The signs of our times are printed at Harrington Press. The stocks of their trade are posters detailing rules of social distancing (6 feet apart; Wear a mask), banners honoring the names of heroes on the frontline of fighting COVID-19, and placards held at demonstrations proclaiming that Black Lives Matter. Even in this digital age, people who need to reach the local masses with a message continue to flock to this neighborhood print shop.
With the dulcet tones of Grateful Dead floating in the background and their always-going machines buzzing, the Nyack Sketch Log hung out with the brothers Harrington to learn how they keep the presses rolling.
Who founded Harrington Press?
Our dad, Rich Harrington Sr. opened his first storefront in 1979 across the street where Blissful Massage is located. The current storefront came many years later in 1996 on the corner of Washington and Main St.
What is your earliest memory of the business?
How different was the business then?
Now we are 100% digital and all of those processes have gone by the way of horse and buggy.
What is the division of labor?
We are what we call a “3 man band.” Our colleague of 23 years, Chris Klika, takes care of everything from production to finishing to shipping, and he’s also most likely the first person you’ll speak to when you call the shop.
Rick handles sales/development, scheduling, quotes, and accounts receivable. Dan also handles production, is our in house graphic designer and handles the back end of the business.
Is it true that Blondie (your dog receptionist) is the boss?
According to most customers, Blondie is the overseer of all things Harrington Press.
Who introduced who to the Grateful Dead?
Oh geez! I guess you could say Dan’s first show was back in the late ’80s and he spread the word from there. All three of us are Dead-Heads. Collectively we saw the Dead (with Garcia) over 150 times.
What are some of the challenges in being the second generation team?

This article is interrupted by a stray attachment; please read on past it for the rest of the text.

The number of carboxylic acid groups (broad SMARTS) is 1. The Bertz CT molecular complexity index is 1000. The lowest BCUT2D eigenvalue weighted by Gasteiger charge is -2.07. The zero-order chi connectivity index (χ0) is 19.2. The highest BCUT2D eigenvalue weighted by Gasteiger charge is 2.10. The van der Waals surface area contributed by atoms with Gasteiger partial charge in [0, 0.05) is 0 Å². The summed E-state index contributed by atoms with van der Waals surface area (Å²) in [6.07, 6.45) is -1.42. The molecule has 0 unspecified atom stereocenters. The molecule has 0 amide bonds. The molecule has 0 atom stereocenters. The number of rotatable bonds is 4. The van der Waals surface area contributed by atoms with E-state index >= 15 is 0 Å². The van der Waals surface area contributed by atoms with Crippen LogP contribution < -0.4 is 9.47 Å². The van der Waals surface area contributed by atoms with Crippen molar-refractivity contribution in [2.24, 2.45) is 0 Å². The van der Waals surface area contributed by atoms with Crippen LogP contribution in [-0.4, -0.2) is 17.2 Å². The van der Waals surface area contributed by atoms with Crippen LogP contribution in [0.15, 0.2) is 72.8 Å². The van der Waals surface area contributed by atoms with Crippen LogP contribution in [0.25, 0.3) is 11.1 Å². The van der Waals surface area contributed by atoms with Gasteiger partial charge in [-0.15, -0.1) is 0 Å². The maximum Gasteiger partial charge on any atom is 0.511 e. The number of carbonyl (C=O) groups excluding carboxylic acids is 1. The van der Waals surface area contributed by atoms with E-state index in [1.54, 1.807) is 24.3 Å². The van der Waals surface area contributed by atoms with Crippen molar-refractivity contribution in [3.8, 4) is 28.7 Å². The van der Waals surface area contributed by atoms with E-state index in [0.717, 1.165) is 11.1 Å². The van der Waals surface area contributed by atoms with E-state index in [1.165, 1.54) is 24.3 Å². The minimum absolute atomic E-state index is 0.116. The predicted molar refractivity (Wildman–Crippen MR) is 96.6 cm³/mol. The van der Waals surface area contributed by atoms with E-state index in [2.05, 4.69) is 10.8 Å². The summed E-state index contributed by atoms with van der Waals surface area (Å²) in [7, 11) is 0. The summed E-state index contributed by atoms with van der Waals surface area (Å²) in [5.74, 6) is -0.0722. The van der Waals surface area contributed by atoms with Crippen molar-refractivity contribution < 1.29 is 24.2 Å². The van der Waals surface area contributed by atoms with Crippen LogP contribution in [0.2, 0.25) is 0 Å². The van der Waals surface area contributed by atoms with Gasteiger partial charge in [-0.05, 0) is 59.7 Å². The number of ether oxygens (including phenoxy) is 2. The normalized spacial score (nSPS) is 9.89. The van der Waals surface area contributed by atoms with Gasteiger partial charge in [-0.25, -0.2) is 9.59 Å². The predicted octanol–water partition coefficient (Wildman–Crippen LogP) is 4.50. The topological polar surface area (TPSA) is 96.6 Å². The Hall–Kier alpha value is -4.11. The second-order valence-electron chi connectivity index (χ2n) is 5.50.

The biggest challenge is continuing the legacy of staying relevant in the ever-changing times we live in. So many changes in technology. We also have to compete against online printers, but our edge is the touch and feel of a one-on-one personal experience.
We consult and provide solution. Someone will come in and say “I’m running for council” or “I’m running for school board,” and we show them all the options for a campaign–yard signs, posters, and mailings. We have done this a lot times before and know what works.
What are some of the challenges of business during COVID?
The first challenge was figuring out how to get back up and running. The second was how to stay safe amongst ourselves while working together. And now the third is keeping up with the ever-changing demands of our customers who are preparing to re-open.
Who are your customers?
Our customer base is so varied. We service all customers large and small. Fortune 500 companies, like Dow Jones; the largest mall company in the United States, Simon; our local colleges, banks, and other institutions; the everyday walk-ins who need 50 color copies. We believe we need all to be relevant.
What’s the best part of running a family business?
Having the freedom to come and go without answering to some corporate head. We have young families, and being able to attend all of our kids’ events is a top priority.
What’s next for Harrington Press?
We’ve been working with our web designer on an online ordering system, which we hope to implement over the course of this summer, opening up the possibilities to order some of our most popular products 24/7.
We’re also always looking to add more product offerings based on our customers demands.
If you are a business trying to re-open safely, a candidate for public office, or a non-profit trying to raise money and public awareness, Harrington Press has tools that can help. Address: 207 Main St, harringtonpress.net, (845) 353-1832. They are currently carrying a full range of posters that promote social distancing and mask wearing.
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